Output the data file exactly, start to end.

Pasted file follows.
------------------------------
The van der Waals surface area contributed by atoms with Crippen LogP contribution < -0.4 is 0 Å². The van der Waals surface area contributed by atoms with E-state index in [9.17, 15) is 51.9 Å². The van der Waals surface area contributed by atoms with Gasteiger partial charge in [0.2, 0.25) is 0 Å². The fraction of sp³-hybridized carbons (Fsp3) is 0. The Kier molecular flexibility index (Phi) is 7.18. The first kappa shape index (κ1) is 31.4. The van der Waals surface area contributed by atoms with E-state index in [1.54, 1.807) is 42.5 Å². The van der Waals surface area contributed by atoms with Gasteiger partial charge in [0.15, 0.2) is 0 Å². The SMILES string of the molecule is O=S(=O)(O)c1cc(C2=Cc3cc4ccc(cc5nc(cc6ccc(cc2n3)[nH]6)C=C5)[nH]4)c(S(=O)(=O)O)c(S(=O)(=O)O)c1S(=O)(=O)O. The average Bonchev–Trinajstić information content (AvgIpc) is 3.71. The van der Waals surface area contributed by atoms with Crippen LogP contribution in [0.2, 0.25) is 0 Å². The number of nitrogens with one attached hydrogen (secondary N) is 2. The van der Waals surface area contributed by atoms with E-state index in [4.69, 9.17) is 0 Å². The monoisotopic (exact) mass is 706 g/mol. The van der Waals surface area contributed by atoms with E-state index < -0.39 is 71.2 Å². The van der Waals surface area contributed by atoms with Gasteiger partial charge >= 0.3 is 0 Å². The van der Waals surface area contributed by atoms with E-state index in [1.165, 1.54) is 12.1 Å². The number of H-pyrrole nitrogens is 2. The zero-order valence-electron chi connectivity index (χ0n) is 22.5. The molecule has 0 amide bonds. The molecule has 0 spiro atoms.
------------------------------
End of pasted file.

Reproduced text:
The van der Waals surface area contributed by atoms with Crippen LogP contribution < -0.4 is 0 Å². The van der Waals surface area contributed by atoms with E-state index in [9.17, 15) is 51.9 Å². The van der Waals surface area contributed by atoms with Gasteiger partial charge in [0.2, 0.25) is 0 Å². The fraction of sp³-hybridized carbons (Fsp3) is 0. The Kier molecular flexibility index (Phi) is 7.18. The first kappa shape index (κ1) is 31.4. The van der Waals surface area contributed by atoms with E-state index in [1.54, 1.807) is 42.5 Å². The van der Waals surface area contributed by atoms with Gasteiger partial charge in [0.15, 0.2) is 0 Å². The SMILES string of the molecule is O=S(=O)(O)c1cc(C2=Cc3cc4ccc(cc5nc(cc6ccc(cc2n3)[nH]6)C=C5)[nH]4)c(S(=O)(=O)O)c(S(=O)(=O)O)c1S(=O)(=O)O. The average Bonchev–Trinajstić information content (AvgIpc) is 3.71. The van der Waals surface area contributed by atoms with Crippen LogP contribution in [0.2, 0.25) is 0 Å². The number of nitrogens with one attached hydrogen (secondary N) is 2. The van der Waals surface area contributed by atoms with E-state index in [4.69, 9.17) is 0 Å². The monoisotopic (exact) mass is 706 g/mol. The van der Waals surface area contributed by atoms with E-state index < -0.39 is 71.2 Å². The van der Waals surface area contributed by atoms with Gasteiger partial charge >= 0.3 is 0 Å². The van der Waals surface area contributed by atoms with E-state index in [1.165, 1.54) is 12.1 Å². The number of H-pyrrole nitrogens is 2. The zero-order valence-electron chi connectivity index (χ0n) is 22.5. The molecule has 0 amide bonds. The molecule has 0 spiro atoms.